Putting it All Together: Boost Your Bottom Line with Composability
Composability is central to cloud-native architecture and the business agility it provides. It means, essentially, that your IT infrastructure is made up of many small modules that can be rearranged and rebuilt as your company grows, adapts to the market, or launches new products and initiatives, rather than a staid system that takes down the whole operation when one function fails or needs to be recreated from scratch to accommodate modernization or growth. Like your business, composability is all about relationships. In this case, the loose coupling between components allows them to work together via API calls to form a coherent, efficient system without compromising their independence. Need to update or replace a function? Your DevOps team can do that without interruption to other components of your cloud-native system. Composability also allows functions to be geographically distributed, increasing security and resiliency.
But composable business goes beyond technology infrastructure. It constitutes a way of thinking about and structuring your entire organization, so that everything you do has agility, resiliency, and adaptability built in. According to a Gartner survey of over 2,000 CIOs, 63% of those at organizations with high composability “reported superior business performance compared with peers or competitors in the past year.” Transforming your business in a way that uses composable IT infrastructure as a metaphor for your entire organizational composition can positively impact your bottom line, as well as your employee and customer experiences.
Picture a puzzle cube: each segment is tethered flexibly to the other segments. Movability is the key function—the actual means of solving the puzzle. Now imagine that you can remove the segments that aren’t lined up just right, pop them into place elsewhere in the puzzle, and solve it more quickly. Or perhaps you can’t quite get those last few colors aligned, so you take the resistant segments out, build customized new ones, and pop them right in. How much more quickly would you achieve the solution? If your goal is the completion of a brain teaser, this is cheating. If your goal is finding an effective solution quickly, it’s just plain smart. Your marketing talent could be contributing to a team developing new products, but only if they’re not siloed in a closed marketing department. Your logistics leadership could provide invaluable contributions to a communications project if your composability extends beyond your computing capacity to your full organizational structure.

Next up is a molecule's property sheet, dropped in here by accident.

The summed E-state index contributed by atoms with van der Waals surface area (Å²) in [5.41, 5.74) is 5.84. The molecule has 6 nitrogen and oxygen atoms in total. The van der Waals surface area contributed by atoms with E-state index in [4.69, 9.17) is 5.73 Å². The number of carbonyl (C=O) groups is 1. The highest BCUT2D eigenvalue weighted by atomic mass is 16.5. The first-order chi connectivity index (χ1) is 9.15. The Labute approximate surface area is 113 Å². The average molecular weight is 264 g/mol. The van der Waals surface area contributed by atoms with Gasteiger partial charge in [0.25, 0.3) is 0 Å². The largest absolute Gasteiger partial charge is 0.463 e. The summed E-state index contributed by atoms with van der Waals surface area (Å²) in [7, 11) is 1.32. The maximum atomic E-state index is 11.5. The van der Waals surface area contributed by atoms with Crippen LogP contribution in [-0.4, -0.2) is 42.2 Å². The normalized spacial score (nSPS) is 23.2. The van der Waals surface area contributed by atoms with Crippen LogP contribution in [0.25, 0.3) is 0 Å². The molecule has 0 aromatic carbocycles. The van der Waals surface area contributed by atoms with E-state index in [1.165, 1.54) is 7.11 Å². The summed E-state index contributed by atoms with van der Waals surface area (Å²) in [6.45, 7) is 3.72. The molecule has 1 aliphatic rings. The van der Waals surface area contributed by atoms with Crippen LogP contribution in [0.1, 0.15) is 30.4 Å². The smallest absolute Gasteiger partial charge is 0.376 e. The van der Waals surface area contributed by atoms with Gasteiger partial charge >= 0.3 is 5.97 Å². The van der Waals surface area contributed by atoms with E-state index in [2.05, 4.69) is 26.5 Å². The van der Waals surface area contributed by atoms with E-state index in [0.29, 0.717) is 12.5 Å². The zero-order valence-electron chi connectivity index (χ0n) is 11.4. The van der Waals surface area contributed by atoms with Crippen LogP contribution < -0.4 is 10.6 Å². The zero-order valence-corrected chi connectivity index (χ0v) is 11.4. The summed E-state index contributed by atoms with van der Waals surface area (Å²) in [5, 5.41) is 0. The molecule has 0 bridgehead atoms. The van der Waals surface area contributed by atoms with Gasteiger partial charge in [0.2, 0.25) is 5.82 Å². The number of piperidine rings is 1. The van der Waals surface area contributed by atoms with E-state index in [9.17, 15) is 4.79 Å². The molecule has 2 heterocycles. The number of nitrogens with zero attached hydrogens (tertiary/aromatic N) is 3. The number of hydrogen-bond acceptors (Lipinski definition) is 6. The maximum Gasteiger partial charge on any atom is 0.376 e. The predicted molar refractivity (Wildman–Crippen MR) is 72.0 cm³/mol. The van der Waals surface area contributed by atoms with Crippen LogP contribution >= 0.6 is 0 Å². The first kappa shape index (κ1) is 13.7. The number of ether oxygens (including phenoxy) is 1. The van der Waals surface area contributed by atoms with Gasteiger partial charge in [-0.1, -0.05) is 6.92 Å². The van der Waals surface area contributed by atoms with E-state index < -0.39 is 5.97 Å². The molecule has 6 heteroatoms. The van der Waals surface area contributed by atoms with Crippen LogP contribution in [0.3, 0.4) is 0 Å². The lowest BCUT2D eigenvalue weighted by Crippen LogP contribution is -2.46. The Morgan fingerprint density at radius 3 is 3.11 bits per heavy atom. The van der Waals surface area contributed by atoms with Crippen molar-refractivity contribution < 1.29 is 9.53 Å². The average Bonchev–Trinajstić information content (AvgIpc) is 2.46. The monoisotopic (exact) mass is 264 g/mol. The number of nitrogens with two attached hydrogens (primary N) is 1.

And of course composable technology goes hand-in-hand with composable business. Both rely on enhanced intelligence, automated and human, to foster rapid, well-informed adaptation. AI/ML-driven business intelligence modeling and predictive analytics, which are built on composable data structures, bring your next steps on project and full enterprise levels into clear view. They also guard against volatility in markets and culture that threatens to rupture your growth and progress. AIOps monitoring systems keep your critical business functions stable and free up human talent to take full advantage of the cloud via modernization and innovation endeavors, rather than reactive maintenance.
Collaboration across units is a key feature of IT composability, as well. The perfect team for your next innovation might require contributors from across multiple departments, offices, geographic locations, and time zones, as well as outside partners and informants, all of whom might need various types of access to un-siloed, access-controlled data pools and analytics functions. Cloud-native architecture not only facilitates this deep collaboration; its essential composability allows these functions to be seamlessly reconfigured for the next project, and the one after that, without impacting any critical capacities.
This shift in approach demands a shift in thinking, one that doesn’t always come easy. Entrenched structures and patterns across enterprises and industries can inhibit the structural transformation necessary to take full advantage of composability. When leadership relies on tradition or historical patterns to make decisions, composable thinking can be impossible to implement. Enterprises must prioritize agility and shift their internal processes to make room. This is digital transformation at its core: embracing advanced technology and all we can learn from it, including all the ways it can make business more agile, efficient, resilient, and innovative.